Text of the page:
Margaret Mitchell's widely known
story of the Civil War South, it is assumed,
requires no telling. After all this time, "Gone
With the Wind," long anticipated and, no doubt,
eagerly awaited is ready. The film is a
monumental job in every department. It is
faithful to the voluminous, and overwritten,
novel. It represents dramatic color
photography at its apex. It creates in Vivien
Leigh, relatively unknown, a star of the very
first magnitude who earns that right by the
distinguished merit of her many faceted
performance as Scarlett O'Hara. The film is
constantly magnificent to look upon. In two
parts, its first is by far the more arresting and,
as such, outdistances the second
considerably and definitely tends to
emphasize the overlength of the final portion.
As it stands, however, this is a significant and
magnificent enterprise. Victor Fleming
Immediately it becomes clear that the chief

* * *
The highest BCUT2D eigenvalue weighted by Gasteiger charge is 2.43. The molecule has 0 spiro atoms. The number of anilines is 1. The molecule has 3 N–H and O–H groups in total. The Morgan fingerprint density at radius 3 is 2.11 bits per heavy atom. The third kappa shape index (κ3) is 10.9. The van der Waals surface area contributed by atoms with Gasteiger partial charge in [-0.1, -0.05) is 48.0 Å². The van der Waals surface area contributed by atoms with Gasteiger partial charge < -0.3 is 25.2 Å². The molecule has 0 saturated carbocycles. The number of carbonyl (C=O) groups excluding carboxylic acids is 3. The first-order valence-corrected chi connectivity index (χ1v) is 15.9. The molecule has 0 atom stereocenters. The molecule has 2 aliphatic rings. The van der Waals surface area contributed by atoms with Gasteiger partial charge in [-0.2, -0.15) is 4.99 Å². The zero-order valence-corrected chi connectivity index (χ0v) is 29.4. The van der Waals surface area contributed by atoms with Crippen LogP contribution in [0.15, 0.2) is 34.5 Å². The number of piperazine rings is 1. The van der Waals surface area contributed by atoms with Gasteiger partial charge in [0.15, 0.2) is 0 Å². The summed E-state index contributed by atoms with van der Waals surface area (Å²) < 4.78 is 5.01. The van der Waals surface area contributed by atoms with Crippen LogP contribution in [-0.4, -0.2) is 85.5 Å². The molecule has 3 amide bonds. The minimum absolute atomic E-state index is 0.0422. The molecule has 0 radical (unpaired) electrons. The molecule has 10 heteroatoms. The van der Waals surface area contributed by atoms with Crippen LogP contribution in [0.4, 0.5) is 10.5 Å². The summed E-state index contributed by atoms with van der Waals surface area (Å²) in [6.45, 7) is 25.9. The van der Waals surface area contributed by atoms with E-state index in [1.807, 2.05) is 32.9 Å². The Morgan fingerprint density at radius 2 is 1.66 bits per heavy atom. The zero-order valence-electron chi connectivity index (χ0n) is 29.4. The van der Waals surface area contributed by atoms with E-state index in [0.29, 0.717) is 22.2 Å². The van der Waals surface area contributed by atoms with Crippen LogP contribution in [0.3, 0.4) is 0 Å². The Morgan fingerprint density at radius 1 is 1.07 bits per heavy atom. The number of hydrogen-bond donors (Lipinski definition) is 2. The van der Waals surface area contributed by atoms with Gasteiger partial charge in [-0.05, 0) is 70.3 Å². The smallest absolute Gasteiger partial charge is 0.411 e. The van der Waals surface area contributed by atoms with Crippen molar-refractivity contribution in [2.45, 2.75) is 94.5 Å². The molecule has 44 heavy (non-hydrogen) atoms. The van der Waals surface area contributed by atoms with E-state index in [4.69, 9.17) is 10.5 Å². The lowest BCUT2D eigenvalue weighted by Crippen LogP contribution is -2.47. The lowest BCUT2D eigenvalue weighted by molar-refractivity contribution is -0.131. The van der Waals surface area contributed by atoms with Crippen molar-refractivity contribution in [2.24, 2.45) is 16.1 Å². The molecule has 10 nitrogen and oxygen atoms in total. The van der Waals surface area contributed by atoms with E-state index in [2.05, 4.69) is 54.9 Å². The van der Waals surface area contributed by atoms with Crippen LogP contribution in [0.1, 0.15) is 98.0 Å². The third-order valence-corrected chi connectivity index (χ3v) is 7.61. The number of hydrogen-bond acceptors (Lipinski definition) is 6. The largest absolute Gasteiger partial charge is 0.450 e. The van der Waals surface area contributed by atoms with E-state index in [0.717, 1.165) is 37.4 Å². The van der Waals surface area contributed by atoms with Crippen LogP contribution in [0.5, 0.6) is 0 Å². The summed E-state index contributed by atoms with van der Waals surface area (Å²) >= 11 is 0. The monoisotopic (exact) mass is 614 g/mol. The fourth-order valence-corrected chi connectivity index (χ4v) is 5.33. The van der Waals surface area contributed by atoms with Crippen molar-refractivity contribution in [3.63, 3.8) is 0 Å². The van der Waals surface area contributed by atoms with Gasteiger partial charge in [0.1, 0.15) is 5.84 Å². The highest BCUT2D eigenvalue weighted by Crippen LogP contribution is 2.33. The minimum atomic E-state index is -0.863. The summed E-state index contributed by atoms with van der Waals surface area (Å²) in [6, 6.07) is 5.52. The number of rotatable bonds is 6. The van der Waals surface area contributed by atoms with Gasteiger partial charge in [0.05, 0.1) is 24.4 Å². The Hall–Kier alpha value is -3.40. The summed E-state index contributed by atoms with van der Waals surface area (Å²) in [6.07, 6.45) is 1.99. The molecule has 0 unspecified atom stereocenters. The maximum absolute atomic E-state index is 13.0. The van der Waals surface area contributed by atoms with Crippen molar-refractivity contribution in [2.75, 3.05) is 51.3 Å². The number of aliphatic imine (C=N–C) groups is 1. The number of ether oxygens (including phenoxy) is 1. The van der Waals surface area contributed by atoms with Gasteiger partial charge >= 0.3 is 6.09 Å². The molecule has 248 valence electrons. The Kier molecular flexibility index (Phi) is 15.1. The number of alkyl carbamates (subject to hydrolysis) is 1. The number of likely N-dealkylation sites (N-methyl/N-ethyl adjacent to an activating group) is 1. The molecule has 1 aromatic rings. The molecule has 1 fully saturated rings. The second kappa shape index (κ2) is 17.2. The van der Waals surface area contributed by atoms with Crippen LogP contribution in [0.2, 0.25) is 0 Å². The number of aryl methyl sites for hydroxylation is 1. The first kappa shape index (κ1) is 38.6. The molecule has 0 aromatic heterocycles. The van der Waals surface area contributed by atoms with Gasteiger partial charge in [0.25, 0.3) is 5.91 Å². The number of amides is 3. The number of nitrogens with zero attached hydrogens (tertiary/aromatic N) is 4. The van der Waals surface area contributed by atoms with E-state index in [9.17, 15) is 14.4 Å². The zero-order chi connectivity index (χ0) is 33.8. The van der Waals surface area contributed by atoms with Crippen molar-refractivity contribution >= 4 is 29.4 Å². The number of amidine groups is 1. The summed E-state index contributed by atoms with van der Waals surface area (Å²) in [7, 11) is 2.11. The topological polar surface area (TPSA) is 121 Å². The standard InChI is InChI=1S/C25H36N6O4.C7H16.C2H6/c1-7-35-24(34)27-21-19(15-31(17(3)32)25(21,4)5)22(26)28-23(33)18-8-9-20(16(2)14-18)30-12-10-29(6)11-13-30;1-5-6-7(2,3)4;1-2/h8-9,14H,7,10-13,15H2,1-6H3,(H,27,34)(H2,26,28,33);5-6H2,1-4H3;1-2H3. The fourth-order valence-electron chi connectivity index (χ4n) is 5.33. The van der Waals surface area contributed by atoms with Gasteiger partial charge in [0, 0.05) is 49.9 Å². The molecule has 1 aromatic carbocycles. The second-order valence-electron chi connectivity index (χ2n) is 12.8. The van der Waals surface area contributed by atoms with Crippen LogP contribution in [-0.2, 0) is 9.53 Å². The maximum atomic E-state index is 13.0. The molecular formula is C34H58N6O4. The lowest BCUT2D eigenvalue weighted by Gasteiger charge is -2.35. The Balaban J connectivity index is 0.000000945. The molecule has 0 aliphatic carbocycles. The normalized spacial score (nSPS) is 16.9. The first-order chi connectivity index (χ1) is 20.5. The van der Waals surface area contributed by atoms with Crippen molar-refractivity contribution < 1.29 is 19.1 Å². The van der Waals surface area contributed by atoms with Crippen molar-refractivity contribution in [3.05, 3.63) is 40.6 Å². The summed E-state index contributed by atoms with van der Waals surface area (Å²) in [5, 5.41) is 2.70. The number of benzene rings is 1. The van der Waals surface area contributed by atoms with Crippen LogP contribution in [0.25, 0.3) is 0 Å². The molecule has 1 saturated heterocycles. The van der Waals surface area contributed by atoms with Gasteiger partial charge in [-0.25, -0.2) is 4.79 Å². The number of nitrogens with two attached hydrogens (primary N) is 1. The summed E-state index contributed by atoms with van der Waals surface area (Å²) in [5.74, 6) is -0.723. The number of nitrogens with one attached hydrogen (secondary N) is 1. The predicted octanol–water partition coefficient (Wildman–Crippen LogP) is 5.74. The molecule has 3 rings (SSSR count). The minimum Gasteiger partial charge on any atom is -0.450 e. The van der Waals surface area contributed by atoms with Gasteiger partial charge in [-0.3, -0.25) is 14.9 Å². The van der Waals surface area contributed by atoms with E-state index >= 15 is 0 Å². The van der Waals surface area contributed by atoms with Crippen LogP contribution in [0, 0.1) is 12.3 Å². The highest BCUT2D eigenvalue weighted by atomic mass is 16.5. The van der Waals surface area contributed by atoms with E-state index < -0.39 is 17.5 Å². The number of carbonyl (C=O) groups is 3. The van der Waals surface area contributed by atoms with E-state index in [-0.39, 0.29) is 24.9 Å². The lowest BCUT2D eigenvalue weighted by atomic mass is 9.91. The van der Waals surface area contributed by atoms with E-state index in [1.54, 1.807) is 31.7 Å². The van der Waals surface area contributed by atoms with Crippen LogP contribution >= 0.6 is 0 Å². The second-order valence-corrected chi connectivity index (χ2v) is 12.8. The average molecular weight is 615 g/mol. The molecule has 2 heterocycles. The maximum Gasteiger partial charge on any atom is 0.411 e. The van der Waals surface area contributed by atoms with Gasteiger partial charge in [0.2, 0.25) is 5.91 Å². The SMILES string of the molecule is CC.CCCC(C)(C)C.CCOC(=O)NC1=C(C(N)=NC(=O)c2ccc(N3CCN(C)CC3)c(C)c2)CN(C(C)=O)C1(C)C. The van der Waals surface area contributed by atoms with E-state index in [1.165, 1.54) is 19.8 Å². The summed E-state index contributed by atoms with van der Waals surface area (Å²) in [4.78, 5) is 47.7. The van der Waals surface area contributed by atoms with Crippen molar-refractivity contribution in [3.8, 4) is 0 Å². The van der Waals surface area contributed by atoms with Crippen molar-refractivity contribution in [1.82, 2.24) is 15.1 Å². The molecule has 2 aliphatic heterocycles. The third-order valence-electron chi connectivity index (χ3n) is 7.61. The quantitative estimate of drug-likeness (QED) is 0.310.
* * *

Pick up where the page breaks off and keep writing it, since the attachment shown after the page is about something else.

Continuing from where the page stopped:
selling approach on "Gone With the Wind" is
to announce its date. So much has been
written and so much said about this nationally
known historical novel that the usual
announcement advertising, but always in
dignity and with restraint, should be sufficient.
If ever an audience might be said to be waiting
for a film, this is it. Civil War types of gowns, of
course, suggest themselves for usherettes
and the same period male garb for ushers.
Attention properly could be directed to the
enormous sales of the book and much could
be done in advance heralding of Vivien Leigh
as Scarlett O'Hara. But the mere fact the
attraction is booked in your theatre is the
keynote. It ought to be more than enough.
At last! "Gone
With the Wind." The mighty novel comes to life.
MGM 225 mins.